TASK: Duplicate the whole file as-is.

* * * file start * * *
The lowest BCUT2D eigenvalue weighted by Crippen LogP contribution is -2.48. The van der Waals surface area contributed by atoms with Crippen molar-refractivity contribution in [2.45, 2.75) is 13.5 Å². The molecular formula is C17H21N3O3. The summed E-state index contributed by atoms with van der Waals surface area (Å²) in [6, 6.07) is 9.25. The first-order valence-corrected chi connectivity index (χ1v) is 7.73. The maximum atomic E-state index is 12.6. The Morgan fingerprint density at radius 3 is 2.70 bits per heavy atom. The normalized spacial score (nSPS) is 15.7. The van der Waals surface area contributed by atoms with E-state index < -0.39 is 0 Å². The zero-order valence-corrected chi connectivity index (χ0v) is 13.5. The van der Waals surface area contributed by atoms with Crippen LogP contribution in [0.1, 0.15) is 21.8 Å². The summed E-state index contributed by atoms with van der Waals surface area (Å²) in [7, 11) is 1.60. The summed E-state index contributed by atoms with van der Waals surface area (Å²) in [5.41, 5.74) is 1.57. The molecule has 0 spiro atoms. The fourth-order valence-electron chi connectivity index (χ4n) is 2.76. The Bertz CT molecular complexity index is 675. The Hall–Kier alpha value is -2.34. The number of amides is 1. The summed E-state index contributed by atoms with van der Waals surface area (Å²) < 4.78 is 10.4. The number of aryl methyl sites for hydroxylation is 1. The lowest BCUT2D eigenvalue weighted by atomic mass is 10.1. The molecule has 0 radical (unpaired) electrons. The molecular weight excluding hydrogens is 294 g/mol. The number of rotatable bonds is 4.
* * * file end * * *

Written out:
The lowest BCUT2D eigenvalue weighted by Crippen LogP contribution is -2.48. The van der Waals surface area contributed by atoms with Crippen molar-refractivity contribution in [2.45, 2.75) is 13.5 Å². The molecular formula is C17H21N3O3. The summed E-state index contributed by atoms with van der Waals surface area (Å²) in [6, 6.07) is 9.25. The first-order valence-corrected chi connectivity index (χ1v) is 7.73. The maximum atomic E-state index is 12.6. The Morgan fingerprint density at radius 3 is 2.70 bits per heavy atom. The normalized spacial score (nSPS) is 15.7. The van der Waals surface area contributed by atoms with E-state index < -0.39 is 0 Å². The zero-order valence-corrected chi connectivity index (χ0v) is 13.5. The van der Waals surface area contributed by atoms with Crippen LogP contribution in [0.1, 0.15) is 21.8 Å². The summed E-state index contributed by atoms with van der Waals surface area (Å²) in [7, 11) is 1.60. The summed E-state index contributed by atoms with van der Waals surface area (Å²) in [5.41, 5.74) is 1.57. The molecule has 0 spiro atoms. The fourth-order valence-electron chi connectivity index (χ4n) is 2.76. The Bertz CT molecular complexity index is 675. The Hall–Kier alpha value is -2.34. The number of amides is 1. The summed E-state index contributed by atoms with van der Waals surface area (Å²) < 4.78 is 10.4. The number of aryl methyl sites for hydroxylation is 1. The lowest BCUT2D eigenvalue weighted by atomic mass is 10.1. The molecule has 0 radical (unpaired) electrons. The molecular weight excluding hydrogens is 294 g/mol. The number of rotatable bonds is 4.